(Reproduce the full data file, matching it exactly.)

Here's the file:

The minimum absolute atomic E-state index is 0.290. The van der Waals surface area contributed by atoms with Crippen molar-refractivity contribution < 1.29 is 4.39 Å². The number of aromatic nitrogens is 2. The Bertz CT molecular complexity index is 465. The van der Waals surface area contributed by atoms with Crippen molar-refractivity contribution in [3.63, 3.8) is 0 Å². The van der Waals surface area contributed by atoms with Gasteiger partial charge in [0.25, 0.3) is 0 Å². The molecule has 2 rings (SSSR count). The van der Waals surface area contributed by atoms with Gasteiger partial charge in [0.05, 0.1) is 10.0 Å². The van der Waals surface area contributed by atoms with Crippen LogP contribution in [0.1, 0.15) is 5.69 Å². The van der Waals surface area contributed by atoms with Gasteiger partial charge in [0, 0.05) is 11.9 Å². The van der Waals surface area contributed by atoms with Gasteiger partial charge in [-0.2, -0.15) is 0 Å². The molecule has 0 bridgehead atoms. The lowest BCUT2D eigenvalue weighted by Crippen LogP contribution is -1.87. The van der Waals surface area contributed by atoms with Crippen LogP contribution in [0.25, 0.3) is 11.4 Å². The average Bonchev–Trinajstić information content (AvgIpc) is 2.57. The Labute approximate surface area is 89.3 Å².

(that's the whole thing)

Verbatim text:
The minimum absolute atomic E-state index is 0.290. The van der Waals surface area contributed by atoms with Crippen molar-refractivity contribution < 1.29 is 4.39 Å². The number of aromatic nitrogens is 2. The Bertz CT molecular complexity index is 465. The van der Waals surface area contributed by atoms with Crippen molar-refractivity contribution in [3.63, 3.8) is 0 Å². The van der Waals surface area contributed by atoms with Gasteiger partial charge in [0.25, 0.3) is 0 Å². The molecule has 2 rings (SSSR count). The van der Waals surface area contributed by atoms with Gasteiger partial charge in [0.05, 0.1) is 10.0 Å². The van der Waals surface area contributed by atoms with Crippen LogP contribution in [0.1, 0.15) is 5.69 Å². The van der Waals surface area contributed by atoms with Gasteiger partial charge in [0, 0.05) is 11.9 Å². The van der Waals surface area contributed by atoms with Gasteiger partial charge in [-0.2, -0.15) is 0 Å². The molecule has 0 bridgehead atoms. The lowest BCUT2D eigenvalue weighted by Crippen LogP contribution is -1.87. The van der Waals surface area contributed by atoms with Crippen LogP contribution in [0.25, 0.3) is 11.4 Å². The average Bonchev–Trinajstić information content (AvgIpc) is 2.57. The Labute approximate surface area is 89.3 Å².